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American Drug War Economics – Vol.1

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Marijuana
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When I was a college kid in the 1970s, buying pot was easier than buying cigarettes (though, to be honest, I don’t remember ever buying either!)

Probably, it hasn’t changed. But here’s what has:  I didn’t know of one single person who’d gone to prison over it.  It’s a whole lot easier to end up in prison today.

Kids,  just like kids of my generation, act like kids.  But “get tough” laws are on the books now.  They rip kids’ futures away, and give them instead a bed in the most violent, gang-dominated, drug-permeated neighborhoods in America:  our prisons.

When they get out, they’re marked. Getting a job is tough.  Getting scholarships is nearly impossible (“get-tough” legislators having pre-wired the FAFSA to identify criminal records), so education is almost out of the question.  Careers that require certifications are mostly closed. The options they had planned for are gone.

Visitors entrance to Utah State Prison's Wasat...
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For all that, what have we, as a society, gained? Nada.

These horrific laws, easily passed and rarely opposed (what politician wants to be labeled “soft on drugs“?), which incarcerate many of our best and brightest and then leave them with few non-poverty options, have utterly failed to reduce drug use. And they have cost us a fortune.

Meanwhile, your legislators are looking for more billions to build more prisons because this juggernaut crushes kids by the thousands every single day.  No other nation imprisons as many of its own as we do in “the land of the free.”

It will continue until we stop it.  And, since lots of people make lots of money keeping things just the way they are, it won’t stop easily.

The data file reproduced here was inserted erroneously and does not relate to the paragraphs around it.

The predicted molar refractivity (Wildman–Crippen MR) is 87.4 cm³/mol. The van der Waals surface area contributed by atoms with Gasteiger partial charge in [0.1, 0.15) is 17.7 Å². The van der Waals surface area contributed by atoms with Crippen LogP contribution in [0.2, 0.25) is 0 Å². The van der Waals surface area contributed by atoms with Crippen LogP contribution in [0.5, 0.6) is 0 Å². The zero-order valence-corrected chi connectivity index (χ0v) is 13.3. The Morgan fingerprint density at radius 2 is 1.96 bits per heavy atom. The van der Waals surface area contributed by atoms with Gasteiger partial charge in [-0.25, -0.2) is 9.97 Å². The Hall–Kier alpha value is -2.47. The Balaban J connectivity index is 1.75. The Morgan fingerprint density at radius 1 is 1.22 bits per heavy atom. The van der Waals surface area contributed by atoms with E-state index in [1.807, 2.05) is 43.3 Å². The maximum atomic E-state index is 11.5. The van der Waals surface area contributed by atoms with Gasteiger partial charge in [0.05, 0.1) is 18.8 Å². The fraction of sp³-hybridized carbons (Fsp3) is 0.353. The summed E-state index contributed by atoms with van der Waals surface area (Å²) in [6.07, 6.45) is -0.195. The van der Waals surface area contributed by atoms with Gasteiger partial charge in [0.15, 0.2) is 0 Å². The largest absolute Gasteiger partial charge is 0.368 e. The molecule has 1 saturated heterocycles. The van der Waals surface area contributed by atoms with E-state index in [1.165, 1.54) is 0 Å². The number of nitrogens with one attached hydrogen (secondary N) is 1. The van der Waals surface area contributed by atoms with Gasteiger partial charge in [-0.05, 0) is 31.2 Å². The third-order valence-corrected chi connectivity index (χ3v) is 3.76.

But here’s one place—of many—to begin.

American Drug War Economics – Volume 1
Ending drug prohibition and focusing on addiction as a sickness, like alcohol and prescription drugs, could save the U.S. economy and millions of lives. Please pass this video on to as many people as you can. We need your help to end the Drug War.http://www.americandrugwar.com, http://www.sacredcow.com, http://www.sacredcowstore.com; Produced by Kevin Booth and Ryan Kaye
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Let’s get started.


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“Paying Respects to Anna Nicole Smith”

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Over at God’s Politics, Diana Butler Bass writes tenderly about the passing of Anna Nicole Smith, including:

Christian tradition connects justice and peace with the practice of respecting the dignity of every person. The idea that every creature is dignified, related to God, formed in love, and connected to the whole of the universe forms the center point of Christian theology and ethics. Respect for each person in the web of creation supports the work of justice and peacemaking. Without a profound spirituality of human dignity, practices of justice and peacemaking may slide into the realm of power politics. The baptism liturgy strongly implies that without respect for human dignity, there exists no motive to strive for God’s justice and peace. …